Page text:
GM is looking to reduce its pickup truck engine offerings. If a report of GM Authority Believe it, the General is currently considering a line of straight-six gasoline engines for use in its pickup trucks and SUVs.
Engine development follows GM’s process called Cylinder set strategy, where several different engine configurations derive from the same basic architecture. If the development of this new engine progresses, GM Authority says it will share its architecture with GM L3B 2.7 liter turbocharged I4 making 310 hp. This engine replaced the ancient 4.3 liter V6.
A turbocharged six-cylinder engine would make sense for GM, moving away from the large-displacement naturally aspirated V8s in the automaker’s hugely popular (and profitable) full-size trucks and SUVs. It would also follow an industry trend towards boosted six-cylinder engines – and straight-sixes in particular.
Ford has been making Ecoboost V6s for years and offers them in everything from dispatch and Navigator to F-150 performance versions of the Edge, Explorer and Aviator. While their real-world fuel economy gains are questionable, they produce power rivaling the V8 and help Ford meet regulatory requirements for better efficiency. Toyota just introduced a new turbocharged hybrid V6 in the Lexus LX and the new Toyota Sequoia and Tundra.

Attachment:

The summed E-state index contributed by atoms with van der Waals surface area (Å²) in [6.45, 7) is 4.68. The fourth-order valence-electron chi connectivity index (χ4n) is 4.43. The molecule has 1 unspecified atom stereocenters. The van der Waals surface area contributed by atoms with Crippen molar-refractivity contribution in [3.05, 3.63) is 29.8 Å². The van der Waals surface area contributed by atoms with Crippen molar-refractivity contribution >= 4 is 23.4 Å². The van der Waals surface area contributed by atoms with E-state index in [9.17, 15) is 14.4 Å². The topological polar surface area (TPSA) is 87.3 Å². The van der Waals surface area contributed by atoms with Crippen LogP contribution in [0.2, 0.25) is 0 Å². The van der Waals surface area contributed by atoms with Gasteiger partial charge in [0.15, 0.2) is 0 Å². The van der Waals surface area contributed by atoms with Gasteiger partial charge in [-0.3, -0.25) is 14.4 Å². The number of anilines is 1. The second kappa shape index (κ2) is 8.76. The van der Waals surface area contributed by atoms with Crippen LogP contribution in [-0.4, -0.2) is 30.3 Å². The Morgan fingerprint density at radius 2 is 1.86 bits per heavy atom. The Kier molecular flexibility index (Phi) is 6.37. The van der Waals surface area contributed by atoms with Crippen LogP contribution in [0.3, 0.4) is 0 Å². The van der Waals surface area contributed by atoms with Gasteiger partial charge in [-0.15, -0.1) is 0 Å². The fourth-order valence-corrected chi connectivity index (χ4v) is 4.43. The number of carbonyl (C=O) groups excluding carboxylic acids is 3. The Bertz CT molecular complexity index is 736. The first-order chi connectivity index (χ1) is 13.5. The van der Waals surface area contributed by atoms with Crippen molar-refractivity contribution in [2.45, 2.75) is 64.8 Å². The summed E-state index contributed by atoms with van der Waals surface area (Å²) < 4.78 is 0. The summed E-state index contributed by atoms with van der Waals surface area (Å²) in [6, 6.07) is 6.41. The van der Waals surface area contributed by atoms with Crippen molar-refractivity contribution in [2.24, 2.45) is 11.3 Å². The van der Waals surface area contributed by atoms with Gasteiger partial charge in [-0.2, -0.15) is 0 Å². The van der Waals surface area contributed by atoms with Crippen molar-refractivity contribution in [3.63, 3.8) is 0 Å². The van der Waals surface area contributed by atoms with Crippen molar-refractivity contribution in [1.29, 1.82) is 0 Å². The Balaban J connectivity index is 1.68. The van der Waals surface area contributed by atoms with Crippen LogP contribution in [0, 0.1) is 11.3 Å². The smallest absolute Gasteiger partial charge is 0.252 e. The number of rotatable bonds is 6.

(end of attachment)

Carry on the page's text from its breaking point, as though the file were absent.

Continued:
A bunch of automakers have come out with all-new straight-six engines over the past few years. mercedes kicked things off in 2017 with the all-new S-Class and its 3.0-litre I6. In higher trims, this thing produces V8-like power, with 516 lb-ft of torque. Then there’s Stellantis with its new Turbocharged Hurricane I6currently available in the Jeep Wagoneer and Grand Wagoneer and likely to spread elsewhere in the automaker’s lineup.
If GM goes ahead with this rumored engine, it will be the company’s first turbocharged straight-six, and its first straight-six since the Atlas engine that was only used in the GMT 360 SUVs ( Oldsmobile Bravada, Saab 9-7X, Chevrolet Trailblazer, Isuzu Ascender, GMC Envoy).